Hardworking doctor

Lange describes Benn as an extremely hardworking doctor who has a built-in loyalty to patients and Wits University, where she teaches. "She has extremely loyal staff, and inspires students." She teaches fourth, fifth and sixth year students.

He admires what she has done as the driving force behind establishing the clinics and the foundation, but also her academic work, presenting papers and teaching young doctors. Benn has also co-authored a book called Know your Breast.

She has organised foreign and private funding to establish the Netcare Breast Care Centre of Excellence at the Milpark Hospital. The centre co-ordinates national efforts for the specialised management of breast conditions to all women, irrespective of their medical aid status. It also offers a national share-call number for women (and men) with breast problems.

Benn has had numerous job offers from overseas, but has resisted them. "This is not about the money," she says, "I love this country and wouldn't think of moving."


Perhaps this goes back to her childhood when, as a child of four or five, she remembers telling her dad that she wanted to study medicine so that "I can help people and make a difference".

She says there was no-one in her family in medicine, and she was "not particularly good" at maths and science. Her family felt she should go into journalism, being better at languages.

But they obviously underestimated her drive. "What I had in my favour was single-minded determination and the belief that if I wanted to do this I would get there eventually."

At 38 that passion is even more evident. Benn takes pride in the clinics she heads, saying that delegation is important. She is particularly pleased with the way they are run - if a woman comes on the wrong day, she will still be seen, and be referred in the right direction.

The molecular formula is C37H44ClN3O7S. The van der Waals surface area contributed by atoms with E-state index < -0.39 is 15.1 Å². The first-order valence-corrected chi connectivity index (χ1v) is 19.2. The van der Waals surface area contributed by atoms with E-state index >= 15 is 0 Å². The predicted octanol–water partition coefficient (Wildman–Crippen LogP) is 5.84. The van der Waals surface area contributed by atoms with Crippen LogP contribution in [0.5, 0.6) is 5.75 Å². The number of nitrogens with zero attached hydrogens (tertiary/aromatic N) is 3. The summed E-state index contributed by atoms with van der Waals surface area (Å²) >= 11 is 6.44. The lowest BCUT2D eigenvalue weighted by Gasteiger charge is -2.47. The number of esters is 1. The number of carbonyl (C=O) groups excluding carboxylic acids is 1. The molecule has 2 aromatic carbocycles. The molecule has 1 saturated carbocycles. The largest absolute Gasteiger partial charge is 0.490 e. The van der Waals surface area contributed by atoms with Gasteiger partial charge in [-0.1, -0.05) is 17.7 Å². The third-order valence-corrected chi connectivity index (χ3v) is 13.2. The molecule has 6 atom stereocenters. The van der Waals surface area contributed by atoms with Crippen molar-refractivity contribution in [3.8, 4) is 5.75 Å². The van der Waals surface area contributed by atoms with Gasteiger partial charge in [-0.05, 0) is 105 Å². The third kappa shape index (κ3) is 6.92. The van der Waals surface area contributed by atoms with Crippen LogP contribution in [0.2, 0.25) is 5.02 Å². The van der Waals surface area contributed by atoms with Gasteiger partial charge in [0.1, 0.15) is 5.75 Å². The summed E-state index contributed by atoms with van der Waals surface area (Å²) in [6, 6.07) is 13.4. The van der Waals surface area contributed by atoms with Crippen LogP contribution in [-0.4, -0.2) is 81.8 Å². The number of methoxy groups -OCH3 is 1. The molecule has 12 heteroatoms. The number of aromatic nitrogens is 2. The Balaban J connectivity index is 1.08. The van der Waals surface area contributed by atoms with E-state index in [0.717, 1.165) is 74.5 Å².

Lange also admires the way she has managed to balance her own, small private practice with working for the Gauteng province and being an academic.

Benn praises the province for its support. A centralised provincial breast clinic is to open later in the year at Helen Joseph Hospital.

She will often see a patient in her private practice, but then because of the patient's financial constraints, refer them for surgery to a public hospital. She never turns anyone away and does not charge people who cannot afford to pay.


As career highlights she rates the ability of her patients to set up support groups for other patients, establishing the Breast Health Foundation, and having a world-class onco-reconstructive centre, both in private practice and in provincial hospitals, which offers counselling, telephonic advice and holistic health.

She is a finalist in the 2005 Checkers/SABC2 Woman of the Year competition, one of 24 finalists in seven categories. The winner of this prestigious competition will be selected on 28 July.

"This was a great surprise and I feel very honoured," Benn says. "It is awesome, although I feel that there are township women who are doing great things."

When told there was a prize of R30 000, Benn's response was, "Great, this is an opportunity to reach more women."

Lange says he retired knowing that the clinic was in "very, very capable" hands.

She says, "I don't ever switch off from my work."
​​Dr Benn's wonderfully busy world